The word “tactical” means nothing out of context . . . and absolutely everything within the parameters of the course work you are looking at taking. With this in mind - let’s take a look at a couple additional range videos.
The first is “God will cut you down” . . . the music makes it a bit edgy but what I want you to watch for are the basics I listed above . . . weapon manipulation, rapid threat engagement, keeping their weapons running – malfunction clearing and reloading, transitions between carbine and handgun, movement, use of cover and concealment, multiple and non-traditional shooting positions, communications between shooters . . . all of which are BASIC skills that EVERY shooter needs to do as easily as drawing a breath. And, when demonstrated by skilled shooters . . . you begin to get a taste of a direction, a destination, a glimpse of the things you – as a shooter – should be looking to learn as you grow your skills.
The second video – Behind every blade of grass – is more of the same, but the detail is better. Watch the reloads, the transitions, the way/method of movement, the use of cover, various shooting positions, their communications with each other . . .
So, where is all of this leading us to? For the vast majority of defensive shooters – it leads us to the “Practical”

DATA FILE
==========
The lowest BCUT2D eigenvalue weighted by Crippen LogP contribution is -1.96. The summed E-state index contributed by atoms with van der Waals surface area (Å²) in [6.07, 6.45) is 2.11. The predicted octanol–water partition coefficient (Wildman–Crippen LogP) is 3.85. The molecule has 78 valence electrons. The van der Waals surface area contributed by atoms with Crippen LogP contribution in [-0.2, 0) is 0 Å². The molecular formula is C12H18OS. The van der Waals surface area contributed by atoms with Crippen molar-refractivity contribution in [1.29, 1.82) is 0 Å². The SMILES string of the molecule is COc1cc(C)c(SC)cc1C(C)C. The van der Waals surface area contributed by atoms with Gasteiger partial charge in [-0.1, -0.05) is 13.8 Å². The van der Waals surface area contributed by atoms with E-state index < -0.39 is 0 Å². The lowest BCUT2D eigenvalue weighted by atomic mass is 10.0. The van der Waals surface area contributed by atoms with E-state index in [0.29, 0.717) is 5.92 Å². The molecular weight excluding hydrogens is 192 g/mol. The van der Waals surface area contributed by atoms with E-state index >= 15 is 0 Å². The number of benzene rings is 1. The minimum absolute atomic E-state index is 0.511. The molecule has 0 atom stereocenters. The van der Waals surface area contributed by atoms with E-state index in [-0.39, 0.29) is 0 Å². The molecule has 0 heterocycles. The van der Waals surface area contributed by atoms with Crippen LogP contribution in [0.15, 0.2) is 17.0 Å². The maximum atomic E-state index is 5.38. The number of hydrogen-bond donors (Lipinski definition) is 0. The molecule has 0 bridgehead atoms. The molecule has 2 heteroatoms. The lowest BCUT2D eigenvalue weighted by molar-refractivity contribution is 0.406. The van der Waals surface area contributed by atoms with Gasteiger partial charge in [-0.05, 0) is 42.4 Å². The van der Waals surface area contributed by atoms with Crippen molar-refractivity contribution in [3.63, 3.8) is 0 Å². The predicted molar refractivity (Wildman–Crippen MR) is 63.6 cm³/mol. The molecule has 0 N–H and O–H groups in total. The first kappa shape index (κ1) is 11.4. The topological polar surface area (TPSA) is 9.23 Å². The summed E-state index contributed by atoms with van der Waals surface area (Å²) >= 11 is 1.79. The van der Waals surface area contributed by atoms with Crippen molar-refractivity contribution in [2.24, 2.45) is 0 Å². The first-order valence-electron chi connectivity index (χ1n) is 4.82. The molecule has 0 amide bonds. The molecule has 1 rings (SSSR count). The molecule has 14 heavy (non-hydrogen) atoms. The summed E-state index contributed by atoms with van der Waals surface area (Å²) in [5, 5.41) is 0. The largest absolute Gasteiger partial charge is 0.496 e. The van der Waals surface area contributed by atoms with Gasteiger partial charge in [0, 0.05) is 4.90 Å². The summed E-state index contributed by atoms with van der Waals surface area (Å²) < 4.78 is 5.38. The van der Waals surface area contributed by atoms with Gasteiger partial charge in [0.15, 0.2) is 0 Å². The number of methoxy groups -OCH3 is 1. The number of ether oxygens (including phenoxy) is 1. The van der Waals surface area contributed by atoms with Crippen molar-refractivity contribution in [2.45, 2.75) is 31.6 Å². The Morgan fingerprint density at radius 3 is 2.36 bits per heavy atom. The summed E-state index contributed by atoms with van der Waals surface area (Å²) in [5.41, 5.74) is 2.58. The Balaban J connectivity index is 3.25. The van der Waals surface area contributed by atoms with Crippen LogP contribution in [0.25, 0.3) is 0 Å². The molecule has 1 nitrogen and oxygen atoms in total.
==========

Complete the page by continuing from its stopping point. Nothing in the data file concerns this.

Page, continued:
- relating to what is real rather than to what is possible or imagined
- likely to succeed and reasonable to do or use
- appropriate or suited for actual use
The “practical” side of my training revolves around the way I am armed the overwhelming amount of time. I have a carbine for home defense . . . it is not slung across my chest. I have an 870 shotgun for home defense . . . not riding in a rack behind my head in the Jeep. What I do have is my Glock 17, two magazines with 15 rounds each, flashlight, defensive knife and that which lives between my ears. Yet, the use of basic tactics are the same . . . and my ability to quickly get combat effective hits, to keep my gun running, to clear malfunctions, to know the difference between concealment and cover, to move, to have an overwhelming desire to WIN THE ENGAGEMENT, to NEVER QUIT . . . are as important as if I were back in the villages of Vietnam or walking the villages of Afghanistan.
So while a course may fall within the loose parameters of “tacti-cool”, please . . . make sure it fills the “Practical” range of skills you need to defend yourself, your family and your friends.
I haven’t put this tag line on a post in awhile . . . but I think it’s appropriate here when you are looking at training to defend yourself, your family or your friends . . .
HELP IS NOT COMING! YOU ARE RESPONSIBLE FOR YOUR OWN DEFENSE!!